Everyone is now required to have an opinion about Kathy Griffin: Here are 6 acceptable ones

Source: Christopher Smith/AP
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Television humanoid Kathy Griffin did something stupid on Tuesday, and then lost her job hosting a New Year's Eve show on Wednesday.

The stupid thing that Kathy Griffin did involved President Donald Trump — namely, posting a photo of her with a blood-drenched, fake severed Trump head. The problem wasn't that the blood apparently flowed upward from the site of the beheading that drove most people crazy, but rather that she and a dismal brand-name photographer decided to surf the click wave by crossing the line.

The attention-getting device set off a proxy battle between auto-drafted supporters of two ineradicable TV entities — Griffin and Trump — whose "self" entries on IMDB dwarf all other credits; their even standing and Trump's personality made it easy to take sides, as is now required of every citizen on everything related to Donald Trump.

America in 2017 is a soul-void with no respite, and all we have left are the "hot takes" we formulate each day to help pass the time, inflicting opinions about a ruling class that we are all powerless to stop onto peers we cannot hope to persuade. The dystopia is now; being angry in front of people is our Thunderdome; we are all going to die.

There are only six acceptable takes, so choose your weapon for the neverending battle.

1. Brand is everything; content is nothing

Kathy Griffin's apology video began with, "Hey, everybody, it's me, Kathy Griffin" — another iteration of brand enhancement. Maybe it's just a tic, or maybe she was genuinely concerned the average offended American might not know that an apology video posted by "Kathy Griffin @KathyGriffin" and next to an avatar of a Kathy Griffin book with the words "Kathy Griffin" on it was actually an authentic Kathy Griffin apology video. Who can say?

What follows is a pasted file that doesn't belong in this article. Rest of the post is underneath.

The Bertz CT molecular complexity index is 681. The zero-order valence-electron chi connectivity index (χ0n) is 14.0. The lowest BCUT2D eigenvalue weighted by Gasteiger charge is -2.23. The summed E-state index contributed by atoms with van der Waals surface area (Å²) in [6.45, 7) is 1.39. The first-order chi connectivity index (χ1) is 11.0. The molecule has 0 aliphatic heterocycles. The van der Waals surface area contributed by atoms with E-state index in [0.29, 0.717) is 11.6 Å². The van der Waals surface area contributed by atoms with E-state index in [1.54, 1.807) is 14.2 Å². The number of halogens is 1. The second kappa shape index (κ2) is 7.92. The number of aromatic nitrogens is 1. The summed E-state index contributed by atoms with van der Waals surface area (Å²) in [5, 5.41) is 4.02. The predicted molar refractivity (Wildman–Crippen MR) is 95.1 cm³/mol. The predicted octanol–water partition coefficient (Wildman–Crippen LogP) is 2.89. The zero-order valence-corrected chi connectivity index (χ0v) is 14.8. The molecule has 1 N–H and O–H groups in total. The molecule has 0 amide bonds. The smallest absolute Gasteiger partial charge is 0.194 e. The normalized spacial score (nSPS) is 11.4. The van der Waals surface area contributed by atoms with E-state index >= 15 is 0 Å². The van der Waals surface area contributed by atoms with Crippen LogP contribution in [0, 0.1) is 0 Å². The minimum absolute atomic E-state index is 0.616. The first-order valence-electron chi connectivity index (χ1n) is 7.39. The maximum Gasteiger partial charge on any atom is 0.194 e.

Kathy Griffin is like Regis Philbin: She has been on television forever for reasons no one can remember anymore other than that she is Kathy Griffin. She emcees celebrity-TV events because executives have decided that dead air is marginally worse. She once starred in a show called My Life on the D-List to commodify being the sort of person who shows up in a golf tournament on The Apprentice.

She riffs on celebrities from a position above the common citizenry, but too menial in comparison to actual stars to generate offense. She gives the audience a voyeuristic sense of hanging backstage and puncturing egos without ever constituting a threat to the real ratings draws. If you're famous, you can laugh at Kathy Griffin clowning on you because, at the end of the day, she'll never be anyone else.

The Trump beheading photo fell within her schtick: mock people higher up the ladder, play it for naughtiness. The Trump beheading might have transformed her into Delacroix's Liberty Leading the People, but at worst she remains where she is, within brand parameters — Kathy Griffin issuing an apology from Kathy Griffin, for viral acts of Kathy Griffindom.

2. This is not an act of "resistance."

To the extent that most of "the #resistance" amounts to clicktivist in-group commiseration and climbing atop horrifying news to throw zingers in keeping with one’s personal brand, yes, it's an act of #resistance. In terms of actual resistance, calling it a "nothingburger" is generous.